It could be one of the world's oldest living organisms after carbon dating measured the age of the tree at 2624 years old.

The tree which had been growing undisturbed in a patch of Carolina swampland for two and a half millennia was discovered by accident. A group of Geologists from the University of Arkansas stumbled upon the woodland giant during a study.

The woodland giant: The Carolina bald cypress is thought to be 2624 years old. Photo / Supplied
The woodland giant: The Carolina bald cypress is thought to be 2624 years old. Photo / Supplied

Using carbon dating and ring measurements, the tree is believed to be older than Tāne Mahuta.

Locked within the lignified rings of the bald cypress tree is a unique record of the changing climate from pre-industrial planet.

Advertisement

However, the threat of rising water levels from a warming climate is the biggest danger to this tree which has seen so much.

It was discovered in an untouched ecosystem along the Black River, whose inhospitable and difficult terrain has barely seen human contact.

The bald cypress, Taxodium distichum, is one of the oldest cross-pollinating trees in the world.

Prof. David Stahle discovered the tree in the Black River reserve. Photo / Supplied
Prof. David Stahle discovered the tree in the Black River reserve. Photo / Supplied

Prof. David Stahle, who made the discovery, has been scouring the 16000 acre plot for 34 years.

Previously, the oldest tree he had catalogued was a 1700 year old tree that he discovered in 1988.

It is exceedingly unusual to see an old-growth stand of trees along the whole length of a river like what he observed.

Prof. Stahle has witnessed the risks of logging and climate change faced by the trees, telling the Daily Mail:

"Bald cypress are valuable for timber and they have been heavily logged.

Advertisement

"Way less than 1 percent of the original virgin bald cypress forests have survived."

These ancient forests have helped Geologists and researchers discover periods of flood and drought from pre-colonial era before 1492.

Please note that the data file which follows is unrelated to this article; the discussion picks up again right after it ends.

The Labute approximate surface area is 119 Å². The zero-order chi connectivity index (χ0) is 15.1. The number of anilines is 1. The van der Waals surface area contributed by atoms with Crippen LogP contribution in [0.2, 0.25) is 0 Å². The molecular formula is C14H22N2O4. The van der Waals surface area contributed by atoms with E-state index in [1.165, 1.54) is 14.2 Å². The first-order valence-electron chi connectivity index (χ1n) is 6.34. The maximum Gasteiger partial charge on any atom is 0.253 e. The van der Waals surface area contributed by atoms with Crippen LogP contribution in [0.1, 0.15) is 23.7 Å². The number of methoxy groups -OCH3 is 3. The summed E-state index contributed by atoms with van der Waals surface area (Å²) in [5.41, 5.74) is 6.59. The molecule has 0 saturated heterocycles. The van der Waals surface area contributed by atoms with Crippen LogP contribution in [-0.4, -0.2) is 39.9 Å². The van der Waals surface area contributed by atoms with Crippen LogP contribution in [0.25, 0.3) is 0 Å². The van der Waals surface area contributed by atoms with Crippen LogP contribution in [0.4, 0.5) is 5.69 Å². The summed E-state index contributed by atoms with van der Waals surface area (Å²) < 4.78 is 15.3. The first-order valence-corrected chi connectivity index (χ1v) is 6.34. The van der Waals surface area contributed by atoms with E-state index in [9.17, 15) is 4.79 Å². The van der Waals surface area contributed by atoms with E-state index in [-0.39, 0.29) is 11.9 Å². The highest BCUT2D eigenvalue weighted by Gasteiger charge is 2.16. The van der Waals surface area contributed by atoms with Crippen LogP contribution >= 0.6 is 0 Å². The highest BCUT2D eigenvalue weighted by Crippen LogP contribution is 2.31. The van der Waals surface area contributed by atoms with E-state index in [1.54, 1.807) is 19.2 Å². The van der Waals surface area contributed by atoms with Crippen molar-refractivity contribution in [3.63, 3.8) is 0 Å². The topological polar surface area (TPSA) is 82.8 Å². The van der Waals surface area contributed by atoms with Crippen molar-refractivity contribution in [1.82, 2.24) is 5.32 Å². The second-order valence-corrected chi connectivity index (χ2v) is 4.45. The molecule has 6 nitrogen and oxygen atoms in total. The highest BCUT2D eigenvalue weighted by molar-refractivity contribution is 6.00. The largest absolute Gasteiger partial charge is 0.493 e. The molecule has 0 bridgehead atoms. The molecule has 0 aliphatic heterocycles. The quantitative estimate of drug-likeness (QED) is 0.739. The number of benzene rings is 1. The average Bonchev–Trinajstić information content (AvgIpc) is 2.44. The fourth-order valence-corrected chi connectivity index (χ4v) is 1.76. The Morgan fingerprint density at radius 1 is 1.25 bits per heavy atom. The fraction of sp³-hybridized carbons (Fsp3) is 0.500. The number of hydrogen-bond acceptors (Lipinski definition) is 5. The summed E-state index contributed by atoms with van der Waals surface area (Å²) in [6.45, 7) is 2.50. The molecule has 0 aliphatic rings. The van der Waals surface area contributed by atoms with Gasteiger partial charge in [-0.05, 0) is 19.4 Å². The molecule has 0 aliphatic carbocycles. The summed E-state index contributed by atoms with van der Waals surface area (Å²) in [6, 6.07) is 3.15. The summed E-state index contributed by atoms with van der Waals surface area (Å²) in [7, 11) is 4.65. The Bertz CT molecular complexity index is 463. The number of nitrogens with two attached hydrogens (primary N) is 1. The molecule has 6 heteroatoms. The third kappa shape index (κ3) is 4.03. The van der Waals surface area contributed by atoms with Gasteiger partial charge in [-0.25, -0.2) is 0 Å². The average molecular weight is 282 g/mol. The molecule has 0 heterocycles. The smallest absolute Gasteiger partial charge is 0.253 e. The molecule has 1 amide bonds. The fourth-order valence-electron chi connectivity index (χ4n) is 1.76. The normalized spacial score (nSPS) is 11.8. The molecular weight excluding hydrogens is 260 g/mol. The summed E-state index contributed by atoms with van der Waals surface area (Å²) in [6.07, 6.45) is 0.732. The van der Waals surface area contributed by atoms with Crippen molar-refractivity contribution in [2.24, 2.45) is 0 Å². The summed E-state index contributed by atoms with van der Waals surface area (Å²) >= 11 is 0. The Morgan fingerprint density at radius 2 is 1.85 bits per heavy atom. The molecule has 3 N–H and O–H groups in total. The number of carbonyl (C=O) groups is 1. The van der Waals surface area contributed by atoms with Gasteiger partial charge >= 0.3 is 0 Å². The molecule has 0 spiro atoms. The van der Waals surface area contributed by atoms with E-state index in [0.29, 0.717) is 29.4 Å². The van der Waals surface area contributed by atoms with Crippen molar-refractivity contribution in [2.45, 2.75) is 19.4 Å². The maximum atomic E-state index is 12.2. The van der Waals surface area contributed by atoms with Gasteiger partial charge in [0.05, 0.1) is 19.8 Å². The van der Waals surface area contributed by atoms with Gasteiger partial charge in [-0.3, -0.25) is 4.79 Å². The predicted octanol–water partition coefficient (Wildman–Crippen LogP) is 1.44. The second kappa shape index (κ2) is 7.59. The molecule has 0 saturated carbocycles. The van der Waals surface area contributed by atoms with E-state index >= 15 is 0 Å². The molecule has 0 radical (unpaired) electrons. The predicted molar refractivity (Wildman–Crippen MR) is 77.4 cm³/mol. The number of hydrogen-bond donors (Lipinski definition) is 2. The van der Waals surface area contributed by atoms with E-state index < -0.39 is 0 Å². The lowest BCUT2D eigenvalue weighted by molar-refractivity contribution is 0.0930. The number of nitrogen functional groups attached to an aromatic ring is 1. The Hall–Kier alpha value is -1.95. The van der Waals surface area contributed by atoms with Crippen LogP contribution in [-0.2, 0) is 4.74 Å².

"This ancient forest gives us an idea of what much of North Carolina's coastal plain looked like millennia ago," said Katherine Skinner of The Nature Conservancy.

The inspiring discoveries of tree species that pre-date the Romans have helped turn the area into a force for conservation.

Trees from before history

The Vouves olive tree at Kavusi, the oldest known olive tree. Photo / Getty Images
The Vouves olive tree at Kavusi, the oldest known olive tree. Photo / Getty Images

Olive Tree of Vouves, Crete

The Greek island of Crete is home to a gnarled olive tree that has been producing fruit for over 3000 years.

The Senator, FloridaThe oldest bald cypress was thought to have been almost 4000 years old, until it was sadly damaged by fires in the Florida woodland.

The Methusela tree, an ancient Bristlecone Pine tree in California. Photo / Getty Images
The Methusela tree, an ancient Bristlecone Pine tree in California. Photo / Getty Images

Methusela, California

The ancient bristlecone pine is through to be almost biblically old, at 4850 years.

Llangernyw Yew, Wales
The Yew tree in front of St. Dygain's Church in Llangernyw is far older than the chapel. At 4000 years old the Bronze Age yew predates Christianity and is still growing.

Tāne Mahuta in the Waipoua Forest. Photo / Getty Images
Tāne Mahuta in the Waipoua Forest. Photo / Getty Images

Tāne Mahuta, New Zealand

Northland's "King of the Forest" is estimated to be almost 2500. The giant kauri was already well established long before Kupe arrived in Aotearoa.